Subject: I have found a DVD that I think you would enjoy
|Never Say Macbeth|
Actors: Gregory G. Giles, Alexander Enberg, Mark Deklin, Mercedes Martinez, Joe Tyler Gold
Director: C.J. Prouty
Studio: Vanguard Cinema Release Date: 08/26/2008
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Seriously - one of the worst films of ALL TIME!!!
Caithness | Chicago area | 02/19/2010
(1 out of 5 stars)
"OK. I got snookered.
I am I HS theatre teacher, and I received an unsolicited ad for this film through my school email. We do a Shakespeare every other year, so I regularly have a unit on the Bard in my advanced acting class. Reading all the "rave reviews" at their website - and being sympathetic to the plight of independent film producers - I broke down a bought a copy. (Actually, I bought it through Amazon which was cheaper than on the film's dedicated website....) I thought it might be instructive or at least a bit of "fun" for my class.
Hmmm.... Worst mistake of my life: A. buying stock in Chrysler, or B. buying this film. (gotta think about that one....)
This was without a doubt the most amateurish "professional" film I've seen in decades. Bar none. How it got made is a mystery to me - no doubt there are some maxed out credit cards and former friends and relatives who are now screening their phone calls.
Let's forget for a moment that the script is dreadful: full of clichés, wooden dialogue and contrived contrivances! (I actually could go to town on the lumberingly inept script - but as bad as it was, it wasn't the worst aspect of the production. There are millions of bad scripts out there. Serendipity or tenacity got this one produced. We'll spare Mr. Gold the drubbing he deserves. I'm limited to 1K words.)
Let's also forget the less than stellar production values: better production design, properties, makeup artists, lighting, etc. can be purchased when the $$$ is there. It obviously wasn't.
I prefer to focus on the Acting/Directing. As a failed actor myself, I never review the "quality" of an actor's performance. Sure, some actors are more talented than others, but a good director can get a decent performance out of almost ANY actor. So let's assume that the cast as a whole is at the very least capable - if not even outright talented. Then the utter atrociousness of these performances is entirely the fault of the incipient "director", Christopher J. Prouty (please God - for the sake of his future career, let that be a pseudonym).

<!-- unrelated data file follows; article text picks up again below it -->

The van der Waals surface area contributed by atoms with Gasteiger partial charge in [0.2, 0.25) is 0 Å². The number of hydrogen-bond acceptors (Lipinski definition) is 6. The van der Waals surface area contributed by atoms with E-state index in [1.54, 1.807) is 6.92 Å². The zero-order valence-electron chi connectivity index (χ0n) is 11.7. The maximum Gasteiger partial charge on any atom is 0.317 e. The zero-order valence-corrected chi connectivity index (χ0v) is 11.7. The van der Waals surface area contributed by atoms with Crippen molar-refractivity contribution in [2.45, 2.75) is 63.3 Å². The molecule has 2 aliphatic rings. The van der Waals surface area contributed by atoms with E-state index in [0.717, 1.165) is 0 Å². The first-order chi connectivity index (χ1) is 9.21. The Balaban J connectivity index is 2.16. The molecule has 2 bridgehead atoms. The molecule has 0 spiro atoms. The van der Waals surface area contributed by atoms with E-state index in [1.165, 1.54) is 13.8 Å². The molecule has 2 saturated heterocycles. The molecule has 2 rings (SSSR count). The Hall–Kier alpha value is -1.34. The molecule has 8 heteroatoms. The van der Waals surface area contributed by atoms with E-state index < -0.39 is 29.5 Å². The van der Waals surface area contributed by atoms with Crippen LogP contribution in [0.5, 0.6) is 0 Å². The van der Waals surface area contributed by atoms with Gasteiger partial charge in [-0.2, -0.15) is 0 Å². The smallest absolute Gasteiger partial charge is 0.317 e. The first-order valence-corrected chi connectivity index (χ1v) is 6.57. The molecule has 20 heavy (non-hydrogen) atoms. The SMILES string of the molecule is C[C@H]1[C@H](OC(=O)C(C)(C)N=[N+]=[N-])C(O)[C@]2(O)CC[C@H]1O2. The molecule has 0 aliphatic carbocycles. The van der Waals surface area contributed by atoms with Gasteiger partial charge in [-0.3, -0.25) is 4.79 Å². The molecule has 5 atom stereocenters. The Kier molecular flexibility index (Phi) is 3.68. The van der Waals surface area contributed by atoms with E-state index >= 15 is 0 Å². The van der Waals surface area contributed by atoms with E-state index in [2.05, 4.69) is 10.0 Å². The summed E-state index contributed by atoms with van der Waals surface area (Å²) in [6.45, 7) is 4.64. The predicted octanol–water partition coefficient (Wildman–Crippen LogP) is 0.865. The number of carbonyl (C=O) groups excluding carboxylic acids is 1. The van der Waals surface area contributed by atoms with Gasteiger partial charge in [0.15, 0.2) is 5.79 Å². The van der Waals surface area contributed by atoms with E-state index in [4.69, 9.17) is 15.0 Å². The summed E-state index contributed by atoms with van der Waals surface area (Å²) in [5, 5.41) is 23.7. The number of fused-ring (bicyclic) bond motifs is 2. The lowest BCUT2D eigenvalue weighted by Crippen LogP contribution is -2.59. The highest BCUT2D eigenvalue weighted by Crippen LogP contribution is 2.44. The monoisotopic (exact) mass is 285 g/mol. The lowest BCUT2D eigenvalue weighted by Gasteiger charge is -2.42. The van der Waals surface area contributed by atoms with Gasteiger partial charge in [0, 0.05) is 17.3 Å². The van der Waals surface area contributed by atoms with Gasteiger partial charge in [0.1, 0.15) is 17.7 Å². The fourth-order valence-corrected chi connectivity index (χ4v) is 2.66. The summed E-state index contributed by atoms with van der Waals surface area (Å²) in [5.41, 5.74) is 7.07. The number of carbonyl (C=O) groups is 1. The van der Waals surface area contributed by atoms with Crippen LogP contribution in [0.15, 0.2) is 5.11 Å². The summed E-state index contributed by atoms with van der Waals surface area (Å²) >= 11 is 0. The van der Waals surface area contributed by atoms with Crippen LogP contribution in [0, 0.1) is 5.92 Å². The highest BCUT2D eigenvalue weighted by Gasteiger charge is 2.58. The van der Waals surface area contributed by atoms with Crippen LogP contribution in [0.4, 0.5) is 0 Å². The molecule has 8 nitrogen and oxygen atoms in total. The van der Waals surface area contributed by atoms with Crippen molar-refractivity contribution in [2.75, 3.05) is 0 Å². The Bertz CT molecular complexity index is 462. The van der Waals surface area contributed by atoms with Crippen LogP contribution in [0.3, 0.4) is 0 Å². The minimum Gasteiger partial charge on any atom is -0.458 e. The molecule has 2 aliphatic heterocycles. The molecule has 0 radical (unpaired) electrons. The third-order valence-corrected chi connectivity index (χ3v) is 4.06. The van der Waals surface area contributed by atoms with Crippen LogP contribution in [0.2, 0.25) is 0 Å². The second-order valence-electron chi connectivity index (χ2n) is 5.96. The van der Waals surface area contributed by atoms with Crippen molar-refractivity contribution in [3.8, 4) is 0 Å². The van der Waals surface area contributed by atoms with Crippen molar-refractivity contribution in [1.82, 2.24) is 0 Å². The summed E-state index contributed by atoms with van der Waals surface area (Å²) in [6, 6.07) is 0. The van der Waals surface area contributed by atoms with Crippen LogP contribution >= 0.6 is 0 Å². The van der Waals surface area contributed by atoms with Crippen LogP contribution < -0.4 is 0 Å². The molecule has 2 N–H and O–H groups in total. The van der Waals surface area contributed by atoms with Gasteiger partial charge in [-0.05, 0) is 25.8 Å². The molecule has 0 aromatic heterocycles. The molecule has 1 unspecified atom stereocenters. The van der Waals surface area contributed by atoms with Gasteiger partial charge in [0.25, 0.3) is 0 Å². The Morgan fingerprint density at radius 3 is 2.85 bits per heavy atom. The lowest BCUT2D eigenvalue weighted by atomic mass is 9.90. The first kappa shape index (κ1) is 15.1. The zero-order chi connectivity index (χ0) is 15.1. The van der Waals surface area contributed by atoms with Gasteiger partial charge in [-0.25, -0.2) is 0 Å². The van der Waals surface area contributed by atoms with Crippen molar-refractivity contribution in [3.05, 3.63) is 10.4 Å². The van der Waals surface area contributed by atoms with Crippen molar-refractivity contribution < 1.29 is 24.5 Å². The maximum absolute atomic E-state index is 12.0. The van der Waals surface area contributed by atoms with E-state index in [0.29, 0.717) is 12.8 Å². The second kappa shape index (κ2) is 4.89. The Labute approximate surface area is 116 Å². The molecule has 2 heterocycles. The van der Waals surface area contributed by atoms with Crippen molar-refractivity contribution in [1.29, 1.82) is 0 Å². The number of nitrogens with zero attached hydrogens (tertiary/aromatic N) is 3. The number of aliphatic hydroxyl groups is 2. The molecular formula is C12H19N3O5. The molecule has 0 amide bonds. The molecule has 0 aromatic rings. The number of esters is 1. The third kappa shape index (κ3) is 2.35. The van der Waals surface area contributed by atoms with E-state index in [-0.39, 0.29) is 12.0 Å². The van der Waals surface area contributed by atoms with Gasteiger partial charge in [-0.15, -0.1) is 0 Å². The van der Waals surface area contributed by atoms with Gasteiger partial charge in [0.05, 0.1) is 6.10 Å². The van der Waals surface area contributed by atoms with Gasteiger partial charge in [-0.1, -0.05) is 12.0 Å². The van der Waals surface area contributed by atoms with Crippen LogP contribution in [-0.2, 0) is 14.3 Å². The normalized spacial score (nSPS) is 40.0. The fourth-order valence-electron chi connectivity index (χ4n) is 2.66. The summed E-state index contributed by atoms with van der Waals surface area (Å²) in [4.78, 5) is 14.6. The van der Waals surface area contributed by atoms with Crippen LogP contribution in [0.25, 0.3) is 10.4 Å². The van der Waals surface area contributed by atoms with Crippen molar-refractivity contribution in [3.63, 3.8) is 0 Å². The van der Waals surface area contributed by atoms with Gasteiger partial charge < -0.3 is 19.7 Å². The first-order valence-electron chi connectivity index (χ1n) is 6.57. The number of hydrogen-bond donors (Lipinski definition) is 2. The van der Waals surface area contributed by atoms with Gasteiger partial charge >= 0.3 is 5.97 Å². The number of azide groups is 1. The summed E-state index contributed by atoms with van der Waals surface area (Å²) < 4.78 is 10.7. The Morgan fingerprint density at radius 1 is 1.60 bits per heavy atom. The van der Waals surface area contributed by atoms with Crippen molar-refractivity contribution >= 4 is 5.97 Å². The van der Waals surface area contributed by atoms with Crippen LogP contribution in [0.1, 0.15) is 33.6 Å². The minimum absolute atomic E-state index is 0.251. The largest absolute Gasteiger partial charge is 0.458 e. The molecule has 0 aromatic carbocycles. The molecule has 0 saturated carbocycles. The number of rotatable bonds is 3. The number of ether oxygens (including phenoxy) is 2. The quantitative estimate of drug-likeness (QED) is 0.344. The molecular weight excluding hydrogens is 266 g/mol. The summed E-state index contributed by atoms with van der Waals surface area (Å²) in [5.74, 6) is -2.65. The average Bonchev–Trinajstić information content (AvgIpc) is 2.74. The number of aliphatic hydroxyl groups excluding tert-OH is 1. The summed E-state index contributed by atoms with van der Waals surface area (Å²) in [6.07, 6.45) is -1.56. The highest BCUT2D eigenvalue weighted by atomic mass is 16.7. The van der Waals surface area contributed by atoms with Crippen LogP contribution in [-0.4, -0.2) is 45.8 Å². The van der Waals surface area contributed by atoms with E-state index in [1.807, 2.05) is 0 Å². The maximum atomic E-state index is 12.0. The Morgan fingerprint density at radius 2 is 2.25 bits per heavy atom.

To be kind, I'll assume Mr. Prouty has risen to his lofty position from the "other" side of the camera. I've seen far weaker "tech" in other indie films. But he has no idea how to handle an actor. It's difficult enough to get believable performances in a naturalistic small cast film. But in this bit of labored schtick? Prouty wouldn't know a farce if it bit him on the arse! Of all comedic forms, it's the hardest to pull off - and harder on film than on stage. FAIL!
Let me immediately shoot down the weak excuse: "But, they were playing bad actors!" How can we tell the difference when there's no truth in "either" performance? No doubt, each actor was left to his or her own devices to develop these "thespians" - and they certainly brought a cornucopia to the table. But Prouty obviously never worked to trim and polish those performances - to fit them together. What we get is a ratatouille of clashing flavors: bitter, sweet, savory and dry at the same time. Those characters didn't belong in the same world together, let alone the same room. Underplayed, overplayed, arch, naturalistic, puerile, campy, and just plain "wrong" - what could have been an endearing look at a kooky bunch of insecure but genuine theater-folk turned into a melee of actors trying to "out-outlandish" each other. And all that can be said of Mr. Gold's leading performance is "crawl before running". He was not quite yet equal to the task at hand.
(Dear Lord, save me from the excruciating urge to quote Hamlet's advice to the players. Prouty should have it tattooed on the inside of his eyelids.)